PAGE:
Skip navigation
Prisoner Education Guide



 

Federal Prison Handbook

 

Prisoner Education Guide side

 

Advertise here

PLN settles "Bible" censorship suit against South Carolina jail

Prison Legal News, Jan. 1, 2012.
Press release - PLN settles "Bible" censorship suit against South Carolina jail 2012

PRESS RELEASE

Prison Legal News – For Immediate Release

January 10, 2012

Publisher Settles Censorship Lawsuit Against South Carolina Jail; County Agrees to Change Policies and Pay Damages and Attorney Fees

Charleston, SC – Today, Prison Legal News (PLN), a monthly publication that reports on criminal justice-related issues and a project of the non-profit Human Rights Defense Center (HRDC), settled a First Amendment censorship suit against the Berkeley County Sheriff’s Office.

The settlement includes changes at the Berkeley County Detention Center related to the receipt of publications and religious materials by jail prisoners, as well as the payment of damages, attorney fees and costs. The monetary payment represents the largest amount ever paid in a First Amendment jail or prison censorship case in the United States.

PLN filed suit after the Berkeley County Detention Center rejected PLN’s monthly publication and books sent to prisoners at the jail. At the time, jail Sergeant K. Habersham stated in an email that "inmates are only allowed to receive soft-back bibles in the mail directly from the publisher" and "are not allowed to have magazines, newspapers, or any other type of books."

Berkeley County officials later claimed they did not have a Bible-only policy, and argued they had rejected PLN’s publication because it contained staples – even though the jail sold writing pads to prisoners that also contained staples.

The U.S. Department of Justice intervened in the case against Berkeley County due to concerns related to restrictions on publications and religious materials provided to prisoners. The case proceeded with extensive pleadings, discovery, depositions and expert reports concerning the jail’s mail and security policies. An expert for the Justice Department, John Clark, formerly a warden at the maximum-security U.S. Penitentiary in Marion, Illinois, found troubling security problems at the jail, but wrote that stapled publications were not a security threat.

"Rather than complying with the First Amendment, the county engaged in a scorched-earth approach to this litigation," stated PLN editor Paul Wright. "The monetary settlement paid by the county reflects that approach. County taxpayers are ill-served when public officials violate the Constitution and then try to defend their unlawful conduct with post-hoc rationalizations rather than remedy the violations. Had the county been willing to resolve this case promptly it would have concluded much sooner, at a lower cost to the county and to the Constitution."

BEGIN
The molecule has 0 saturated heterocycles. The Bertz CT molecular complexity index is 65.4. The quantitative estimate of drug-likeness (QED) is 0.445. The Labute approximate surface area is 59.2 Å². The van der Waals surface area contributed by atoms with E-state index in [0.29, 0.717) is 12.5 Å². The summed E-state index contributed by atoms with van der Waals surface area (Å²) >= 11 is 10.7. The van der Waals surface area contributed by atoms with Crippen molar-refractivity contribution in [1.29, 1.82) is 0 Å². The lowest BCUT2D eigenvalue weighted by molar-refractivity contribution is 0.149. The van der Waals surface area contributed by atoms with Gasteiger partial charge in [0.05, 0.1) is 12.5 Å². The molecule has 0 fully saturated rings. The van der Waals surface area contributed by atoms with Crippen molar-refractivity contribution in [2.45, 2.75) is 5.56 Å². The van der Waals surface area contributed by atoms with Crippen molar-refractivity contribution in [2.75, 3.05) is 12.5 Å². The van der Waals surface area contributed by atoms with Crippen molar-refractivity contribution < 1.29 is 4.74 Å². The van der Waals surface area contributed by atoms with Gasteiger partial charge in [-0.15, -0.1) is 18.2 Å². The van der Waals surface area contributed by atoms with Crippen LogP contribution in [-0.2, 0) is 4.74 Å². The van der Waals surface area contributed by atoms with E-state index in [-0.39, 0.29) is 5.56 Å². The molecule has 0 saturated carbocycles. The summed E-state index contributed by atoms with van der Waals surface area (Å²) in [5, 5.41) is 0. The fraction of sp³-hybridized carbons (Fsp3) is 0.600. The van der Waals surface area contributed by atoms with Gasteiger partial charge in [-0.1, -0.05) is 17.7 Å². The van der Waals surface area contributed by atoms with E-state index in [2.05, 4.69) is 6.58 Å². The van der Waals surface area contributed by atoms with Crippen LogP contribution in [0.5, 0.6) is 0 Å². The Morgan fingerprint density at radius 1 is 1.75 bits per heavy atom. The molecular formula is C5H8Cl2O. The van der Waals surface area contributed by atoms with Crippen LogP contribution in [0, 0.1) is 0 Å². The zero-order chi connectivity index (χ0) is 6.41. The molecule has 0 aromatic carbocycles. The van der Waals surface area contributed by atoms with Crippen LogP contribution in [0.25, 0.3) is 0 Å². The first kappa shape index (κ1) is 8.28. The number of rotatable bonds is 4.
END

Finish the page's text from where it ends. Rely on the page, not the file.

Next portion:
In addition to agreeing to pay damages and attorney fees, the county agreed to extensive policy changes at the Berkeley County Detention Center. Those changes include implementing policies related to incoming publications and religious materials; providing training to jail staff related to such policies; and instituting an appeal and oversight process for when publications or religious materials are rejected or censored. Publications may not be rejected solely because they contain staples, and jail staff may remove staples prior to delivering publications to prisoners. The jail may reject publications deemed a "genuine threat" to safety and security at the facility.

The settlement agreement, entered as a consent injunction, resolves all claims raised by PLN and the Department of Justice. The agreement must be approved by the U.S. District Court.

PLN is represented by attorney Susan Dunn with the ACLU of South Carolina, as well as David M. Shapiro and David Fathi with the ACLU National Prison Project, and HRDC Chief Counsel Lance Weber. The case is Prison Legal News v. DeWitt, U.S. District Court for the District of South Carolina, Case No. 2:10-cv-02594-MBS.

__________________________


Prison Legal News (PLN) is a project of the Human Rights Defense Center. HRDC, founded in 1990 with offices in Brattleboro, Vermont, is a non-profit organization dedicated to protecting human rights in U.S. detention facilities. HRDC publishes PLN, a monthly magazine that includes reports, reviews and analysis of court rulings and news related to prisoners’ rights and criminal justice issues. PLN has approximately 7,000 subscribers nationwide and operates a website (www.prisonlegalnews.org) that includes a comprehensive database of prison and jail-related articles, news reports, court rulings, verdicts, settlements and related documents.


For further information, please contact:

Paul Wright, Editor
Prison Legal News
P.O. Box 2420
Brattleboro, VT 05303
(802) 257-1342
pwright@prisonlegalnews.org

Lance Weber
Chief Counsel, HRDC
P.O. Box 2420
Brattleboro, VT 05303
(802) 257-1342
lweber@humanrightsdefensecenter.org

David Fathi
National Prison Project of the ACLU
915 15th St., NW, 7th Floor
Washington, DC 20005
(202) 548-6603
dfathi@npp-aclu.org